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Obituraries Archives — The Altamont Enterprise, January 11, 2007

Gladys Spencer Covington

By James G. Meade

Unfortunately, rumors of the passing of Gladys S. Covington are no longer exaggerated.

Born Gladys Marie Spencer in the small town of Genesee, Pa., on Jan 15, 1920, to Fordyce and Effie Benjamin Spencer, Mrs. Covington achieved a certain acclaim as a jitterbug dancer in the Big Band era. Discouraged because of her size from playing basketball at Hornell High School, she instead expressed her agility on the dance floor. "I was a skinny stick of a thing," she said later, "but I could follow."

According to various oral reports, the young people used to clear the dance floor at Sodus Point on Lake Ontario to watch her dance with a certain handsome, energetic fellow from Clyde, NY— Henry Ladue Meade Jr. She married him on New Year’s Day in 1941 (over the objections of her stern father), and with him bore four children — Barbara, James, Janet, and Vicki.
She earned undying gratitude from them all in the 1950’s and ’60’s for her skills as a homemaker. "When the kids eating their school cafeteria lunches saw me with my leftover meatloaf sandwich and scalloped potatoes, they couldn’t hide their envy," said her daughter, Barbara.

When Henry Meade died unexpectedly from a heart attack in 1961, leaving her with four school-aged children, she took an entry-level job with the New York Telephone Company, where she stayed until 1966 when, she would say, "I married the boss." The boss was Henry Charles Gates, statewide head of the Directory Division in Menands, N.Y.

After the children were grown, she lived in retirement with Mr. Gates on Cape Cod for a decade, watching birds on Nausett Beach, playing cribbage, and picking the winners in Sunday football games. (Meanwhile, an achievement for which she deserves much credit, each one of her four children, after graduating from Guilderland High School, went to college and went on to earn at least a master’s degree.)

When Mr. Gates died from a heart attack in 1978, she had multiple offers of marriage (as she did after her first husband’s death) and selected retired Naval Officer John R. Covington, who for more than 25 years led her on a worldwide journey on cruise ships. She visited nearly 100 countries, including China and the Amazon, and spent time in every state in the union, while maintaining a home in Ocala, Fla.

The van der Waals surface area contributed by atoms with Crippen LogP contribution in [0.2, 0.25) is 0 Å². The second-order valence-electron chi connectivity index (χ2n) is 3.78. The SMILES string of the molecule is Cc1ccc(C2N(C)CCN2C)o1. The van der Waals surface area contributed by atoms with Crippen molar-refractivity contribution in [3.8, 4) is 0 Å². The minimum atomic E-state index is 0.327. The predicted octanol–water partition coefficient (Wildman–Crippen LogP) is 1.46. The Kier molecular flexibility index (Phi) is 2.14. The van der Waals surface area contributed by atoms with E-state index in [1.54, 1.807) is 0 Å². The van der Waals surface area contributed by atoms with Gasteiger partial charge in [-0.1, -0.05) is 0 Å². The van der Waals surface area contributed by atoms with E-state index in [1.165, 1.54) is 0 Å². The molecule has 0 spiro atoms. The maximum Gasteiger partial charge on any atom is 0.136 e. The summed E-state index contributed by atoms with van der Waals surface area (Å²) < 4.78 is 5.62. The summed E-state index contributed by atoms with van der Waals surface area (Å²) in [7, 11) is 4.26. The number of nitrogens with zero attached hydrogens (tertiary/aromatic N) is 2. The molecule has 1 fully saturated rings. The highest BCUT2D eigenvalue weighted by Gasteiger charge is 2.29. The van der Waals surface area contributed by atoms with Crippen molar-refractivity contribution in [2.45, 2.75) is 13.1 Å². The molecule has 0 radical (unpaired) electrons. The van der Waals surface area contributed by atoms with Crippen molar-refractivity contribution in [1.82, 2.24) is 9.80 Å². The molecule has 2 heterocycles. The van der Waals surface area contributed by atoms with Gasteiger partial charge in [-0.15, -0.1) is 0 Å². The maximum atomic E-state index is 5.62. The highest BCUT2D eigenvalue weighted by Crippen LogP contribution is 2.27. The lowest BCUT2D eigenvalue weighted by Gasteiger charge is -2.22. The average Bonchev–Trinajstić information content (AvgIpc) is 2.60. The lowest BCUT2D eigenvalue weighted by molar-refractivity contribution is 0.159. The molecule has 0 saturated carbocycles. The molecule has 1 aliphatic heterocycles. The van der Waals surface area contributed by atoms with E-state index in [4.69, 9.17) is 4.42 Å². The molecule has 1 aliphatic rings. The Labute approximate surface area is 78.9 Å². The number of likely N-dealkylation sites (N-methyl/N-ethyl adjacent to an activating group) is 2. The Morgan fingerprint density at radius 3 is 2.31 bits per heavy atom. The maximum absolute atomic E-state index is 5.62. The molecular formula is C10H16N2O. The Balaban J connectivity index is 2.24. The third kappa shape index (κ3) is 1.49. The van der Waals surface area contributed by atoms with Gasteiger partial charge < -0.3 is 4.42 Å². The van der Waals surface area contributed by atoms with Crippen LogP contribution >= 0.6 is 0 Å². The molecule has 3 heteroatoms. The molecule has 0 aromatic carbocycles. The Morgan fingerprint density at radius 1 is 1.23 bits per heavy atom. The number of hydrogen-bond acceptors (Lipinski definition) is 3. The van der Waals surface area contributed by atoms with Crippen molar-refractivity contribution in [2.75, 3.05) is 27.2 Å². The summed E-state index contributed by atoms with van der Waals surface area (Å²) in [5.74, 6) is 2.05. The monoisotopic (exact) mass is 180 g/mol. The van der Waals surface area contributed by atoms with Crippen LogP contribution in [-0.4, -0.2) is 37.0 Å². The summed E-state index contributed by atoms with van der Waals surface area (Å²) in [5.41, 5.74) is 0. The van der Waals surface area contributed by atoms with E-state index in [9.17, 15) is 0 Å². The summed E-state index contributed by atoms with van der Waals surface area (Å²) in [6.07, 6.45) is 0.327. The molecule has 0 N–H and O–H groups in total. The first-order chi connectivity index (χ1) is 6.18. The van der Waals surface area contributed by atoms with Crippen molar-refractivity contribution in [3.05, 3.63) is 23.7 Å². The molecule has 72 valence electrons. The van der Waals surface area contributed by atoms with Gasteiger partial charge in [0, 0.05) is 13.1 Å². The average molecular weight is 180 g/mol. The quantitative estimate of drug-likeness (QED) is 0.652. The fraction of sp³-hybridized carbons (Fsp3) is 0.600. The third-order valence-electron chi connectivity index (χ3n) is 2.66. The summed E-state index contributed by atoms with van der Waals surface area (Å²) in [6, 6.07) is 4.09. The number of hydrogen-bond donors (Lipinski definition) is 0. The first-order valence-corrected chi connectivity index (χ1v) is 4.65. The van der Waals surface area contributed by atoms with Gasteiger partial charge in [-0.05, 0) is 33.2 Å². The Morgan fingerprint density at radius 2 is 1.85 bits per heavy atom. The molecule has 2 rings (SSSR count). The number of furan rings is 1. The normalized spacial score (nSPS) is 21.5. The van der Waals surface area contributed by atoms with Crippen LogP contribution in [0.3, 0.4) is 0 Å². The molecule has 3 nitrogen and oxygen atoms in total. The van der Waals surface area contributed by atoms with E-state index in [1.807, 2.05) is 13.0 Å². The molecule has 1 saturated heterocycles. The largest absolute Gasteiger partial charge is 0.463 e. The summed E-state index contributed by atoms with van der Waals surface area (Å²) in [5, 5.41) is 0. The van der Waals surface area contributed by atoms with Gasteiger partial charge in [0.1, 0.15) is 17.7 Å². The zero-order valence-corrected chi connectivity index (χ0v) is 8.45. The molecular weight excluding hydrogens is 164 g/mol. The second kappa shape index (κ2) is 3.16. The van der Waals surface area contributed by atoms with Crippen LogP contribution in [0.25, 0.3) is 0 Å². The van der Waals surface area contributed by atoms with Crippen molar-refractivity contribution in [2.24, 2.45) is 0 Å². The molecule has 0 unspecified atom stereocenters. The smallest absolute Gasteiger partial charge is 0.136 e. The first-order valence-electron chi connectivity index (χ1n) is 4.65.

In the meantime, her family continued to grow, expanding to 14 grandchildren and seven great-grandchildren (and counting), plus step descendents from her marriages.

For her final three years, she lived in independent-living and assisted living quarters in Annandale, Va., near two of her three daughters. She suffered memory loss. Congestive heart failure led to her death.

But she kept a gift for the fast quip right up until the end and, still agile for most of that time, was known in her facility as "the woman who walks." Sometimes, on her walks, she would pause and chat with the male residents, who enjoyed her company.

If there is one thing she would want her family and friends to know in her time of transition, it is simply, as she often said, "I was a happy woman." And could she ever dance!

Burial of her ashes will be in Memory’s Garden in Colonie, next to her first husband. A private memorial service for friends and family will be held in Albany. Details are pending. Friends may send remembrances to words@lisco.com or care of Barbara Meade, 6831, Alpine Dr., Annandale, VA 22003. Memorial contributions may be made to charities for breast cancer or Alzheimer’s.

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